Blur – The Magic Whip

Early in the jarring opening pages of science fiction novelist Ray Bradbury’s 1953 masterpiece Fahrenheit 451, the author appears to catch a glimmer of the actual future. Protagonist Guy Montag comes home from work to find his wife limp and dying of an overdose on sleeping pills. Montag calls for assistance and hangs back helplessly as paramedics revive her, thinking to himself, “There are too many of us. There are billions of us and that’s too many. Nobody knows anyone.” Could Bradbury have foreseen the quiet anomie of faces bathed in smartphone light, shuttling through overcrowded cities, alone together in only tangential acknowledgement of one other’s humanity? Perhaps. Perhaps not.

Singer-songwriter Damon Albarn invokes Bradbury’s sentiment on “There Are Too Many of Us”, the emotional centerpiece of The Magic Whip, the reunion album from his reconstituted flagship Blur, as he muses about an Australian hostage crisis he once spectated on television from a hotel room above it. “For a moment I was dislocated by terror on the loop elsewhere,” he admits in verse two—not horrified, just momentarily “dislocated”—as if to call into question our dwindling concern for people in places outside our cubicles of convenience. Technology has made our world smaller, but it hasn’t made us less isolated. Ease of access doesn’t equal closeness.

The Magic Whip is the first Blur album since 2003’s Think Tank, the first with guitarist Graham Coxon onboard since 1999’s 13 (Coxon was booted from the Think Tank sessions a week in and summarily quit), and the first with producer Stephen Street since 1997’s Blur. In 2013, a lucky twist of fate netted the group some downtime between festival dates in South China and Indonesia, and Blur holed up in a Hong Kong studio to workshop new material. Anyone who’s waited a decade and a half for Albarn and his songwriting foil to resume tussling over bassist Alex James and drummer Dave Rowntree’s lithe low end will find a lot to enjoy; something special happens when these four get in a room, and you can still hear some of it happening here.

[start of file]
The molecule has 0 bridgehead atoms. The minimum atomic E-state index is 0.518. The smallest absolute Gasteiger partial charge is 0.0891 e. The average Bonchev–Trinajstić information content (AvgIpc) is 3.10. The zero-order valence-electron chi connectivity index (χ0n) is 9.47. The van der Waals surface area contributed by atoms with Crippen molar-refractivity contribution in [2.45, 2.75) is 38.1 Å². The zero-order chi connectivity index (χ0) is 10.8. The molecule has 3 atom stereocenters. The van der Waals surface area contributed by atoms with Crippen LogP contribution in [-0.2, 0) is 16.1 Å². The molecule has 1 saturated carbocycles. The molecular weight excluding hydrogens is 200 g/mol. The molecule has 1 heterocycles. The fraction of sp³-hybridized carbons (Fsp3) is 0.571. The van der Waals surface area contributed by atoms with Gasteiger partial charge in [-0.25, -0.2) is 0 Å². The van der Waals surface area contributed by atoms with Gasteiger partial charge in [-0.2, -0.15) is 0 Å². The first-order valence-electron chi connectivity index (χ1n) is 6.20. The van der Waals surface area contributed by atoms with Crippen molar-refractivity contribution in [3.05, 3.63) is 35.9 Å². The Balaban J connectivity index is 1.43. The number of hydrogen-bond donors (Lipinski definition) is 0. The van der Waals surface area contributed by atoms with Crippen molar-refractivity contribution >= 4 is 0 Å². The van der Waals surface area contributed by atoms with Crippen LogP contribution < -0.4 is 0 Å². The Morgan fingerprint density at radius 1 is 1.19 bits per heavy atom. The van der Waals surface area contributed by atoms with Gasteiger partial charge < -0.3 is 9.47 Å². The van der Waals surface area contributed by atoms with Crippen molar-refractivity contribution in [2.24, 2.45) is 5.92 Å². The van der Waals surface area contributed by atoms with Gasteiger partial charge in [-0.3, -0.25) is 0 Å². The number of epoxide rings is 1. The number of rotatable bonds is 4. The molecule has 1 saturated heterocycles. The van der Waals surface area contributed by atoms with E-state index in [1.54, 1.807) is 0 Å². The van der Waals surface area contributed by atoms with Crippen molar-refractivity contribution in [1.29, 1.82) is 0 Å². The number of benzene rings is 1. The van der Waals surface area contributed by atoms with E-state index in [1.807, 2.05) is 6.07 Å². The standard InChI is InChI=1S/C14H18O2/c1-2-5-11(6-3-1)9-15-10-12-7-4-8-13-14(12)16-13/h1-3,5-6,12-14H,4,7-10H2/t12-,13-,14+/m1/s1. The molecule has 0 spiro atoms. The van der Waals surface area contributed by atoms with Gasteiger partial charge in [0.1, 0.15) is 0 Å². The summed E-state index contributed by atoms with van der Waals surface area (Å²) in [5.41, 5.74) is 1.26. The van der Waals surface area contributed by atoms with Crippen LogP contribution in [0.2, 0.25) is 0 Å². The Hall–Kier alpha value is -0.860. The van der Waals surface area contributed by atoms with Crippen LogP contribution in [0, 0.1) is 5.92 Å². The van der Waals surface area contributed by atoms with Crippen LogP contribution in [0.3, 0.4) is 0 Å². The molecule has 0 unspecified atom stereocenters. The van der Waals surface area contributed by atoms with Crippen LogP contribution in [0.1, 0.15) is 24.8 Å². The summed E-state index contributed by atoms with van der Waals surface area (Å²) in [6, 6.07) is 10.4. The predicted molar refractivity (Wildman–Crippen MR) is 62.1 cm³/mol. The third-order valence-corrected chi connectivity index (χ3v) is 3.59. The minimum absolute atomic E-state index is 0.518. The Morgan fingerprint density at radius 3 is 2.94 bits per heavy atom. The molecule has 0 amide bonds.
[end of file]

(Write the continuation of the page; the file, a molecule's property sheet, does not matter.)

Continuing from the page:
The distant traveler’s conflicting sense of wonder and alienation is the running theme here. “New World Towers” gazes at the web of neon signs overhead in awe of their glow, “Go Out” details nights alone at the bar and defeated late-night self-love. On “Thought I Was a Spaceman” Albarn recasts a longing for the comforting familiarity of London as a space-wrecked astronaut’s homesickness. The Magic Whip was conceived as Albarn wrapped work on his 2014 solo album Everyday Robots, and it’s tempting to see its disaffected tourism as a sister to Robots’ shattered workaday ennui back home.

Sensibilities from Albarn’s extracurricular projects frequently bleed into the frame, especially the Gorillaz, which shows both in dubby, beat-oriented cuts like “New World Towers” and in the lyrics’ pervasive sense of Englishness-in-exile. “Thought I Was a Spaceman” could easily serve as a prequel to Demon Days’ post-apocalyptic opener “Last Living Souls” in sound and story, and “Ghost Ship” wouldn’t look out of place anchored off the shores of Plastic Beach. At times the sonic tug-of-war feels like Albarn clawing at the restrictions of a framework his ideas have outgrown.

In the moments when The Magic Whip is most interested in sounding like a Blur album, it is perhaps too interested. There’s a nod to nearly every epoch, from the synth-accented Parklife alt-rockisms of “I Broadcast” to the busy Great Escape pop of “Lonesome Street”, the Blur-ish guitar squall of “Go Out” and the winding 13-influenced electro-psych of “Spaceman”. Whip functions as a career travelogue in that sense; one wonders whether the decision to have Street, the band’s Britpop-era producer, helm the sessions hasn’t aroused a certain sense of nostalgia. Restless innovators deserve a cycle back through the worlds they’ve crafted here and there (see: the last decade worth of Prince and Beck) but it’s disorienting for a band as keenly interested in artistic recombination as Blur.

Sometimes the album veers into sleepy territory: The ambient washes and close mic’d, reverb-drenched strumming of “Spaceman” are welcome flourishes, as is the cluttered keyboard-and-acoustic bounce of “Ice Cream Man”, but both are better showcases for production than song structure. There’s also sluggish, saccharine adult contemporary on “My Terracotta Heart” and closer “Mirrorball”, though, momentum-killers in a back end that sometimes lags where it should lift. The tempo only picks up on “Lonesome Street”, “Go Out”, and “I Broadcast”; the rest of the album bobs calmly adrift. It suits the album’s geographical fixation on Hong Kong, Indonesia, and especially the beaches and waters in between, but not the band’s own sweet spot.